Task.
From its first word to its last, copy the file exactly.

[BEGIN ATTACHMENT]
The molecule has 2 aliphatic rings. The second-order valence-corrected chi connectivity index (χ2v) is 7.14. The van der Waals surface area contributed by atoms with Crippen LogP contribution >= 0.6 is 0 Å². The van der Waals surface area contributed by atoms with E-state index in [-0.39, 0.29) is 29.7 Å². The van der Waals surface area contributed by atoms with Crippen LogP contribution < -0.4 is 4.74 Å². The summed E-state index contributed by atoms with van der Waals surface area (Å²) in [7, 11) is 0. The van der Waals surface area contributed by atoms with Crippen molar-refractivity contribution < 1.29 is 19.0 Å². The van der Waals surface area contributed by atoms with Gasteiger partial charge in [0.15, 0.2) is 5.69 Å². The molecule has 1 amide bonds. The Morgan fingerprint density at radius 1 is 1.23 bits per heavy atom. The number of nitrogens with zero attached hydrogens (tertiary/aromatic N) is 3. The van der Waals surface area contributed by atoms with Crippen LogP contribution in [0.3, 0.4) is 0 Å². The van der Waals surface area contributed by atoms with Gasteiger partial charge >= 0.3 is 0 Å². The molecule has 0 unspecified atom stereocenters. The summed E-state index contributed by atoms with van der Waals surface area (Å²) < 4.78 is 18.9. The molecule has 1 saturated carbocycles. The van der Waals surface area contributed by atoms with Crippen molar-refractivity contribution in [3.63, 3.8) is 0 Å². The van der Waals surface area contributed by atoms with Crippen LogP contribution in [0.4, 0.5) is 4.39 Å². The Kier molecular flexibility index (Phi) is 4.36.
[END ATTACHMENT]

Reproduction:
The molecule has 2 aliphatic rings. The second-order valence-corrected chi connectivity index (χ2v) is 7.14. The van der Waals surface area contributed by atoms with Crippen LogP contribution >= 0.6 is 0 Å². The van der Waals surface area contributed by atoms with E-state index in [-0.39, 0.29) is 29.7 Å². The van der Waals surface area contributed by atoms with Crippen LogP contribution < -0.4 is 4.74 Å². The summed E-state index contributed by atoms with van der Waals surface area (Å²) in [7, 11) is 0. The van der Waals surface area contributed by atoms with Crippen molar-refractivity contribution < 1.29 is 19.0 Å². The van der Waals surface area contributed by atoms with Gasteiger partial charge in [0.15, 0.2) is 5.69 Å². The molecule has 1 amide bonds. The Morgan fingerprint density at radius 1 is 1.23 bits per heavy atom. The number of nitrogens with zero attached hydrogens (tertiary/aromatic N) is 3. The van der Waals surface area contributed by atoms with Crippen LogP contribution in [0.3, 0.4) is 0 Å². The van der Waals surface area contributed by atoms with Gasteiger partial charge >= 0.3 is 0 Å². The molecule has 0 unspecified atom stereocenters. The summed E-state index contributed by atoms with van der Waals surface area (Å²) < 4.78 is 18.9. The molecule has 1 saturated carbocycles. The van der Waals surface area contributed by atoms with Crippen molar-refractivity contribution in [3.63, 3.8) is 0 Å². The van der Waals surface area contributed by atoms with Crippen LogP contribution in [0.4, 0.5) is 4.39 Å². The Kier molecular flexibility index (Phi) is 4.36.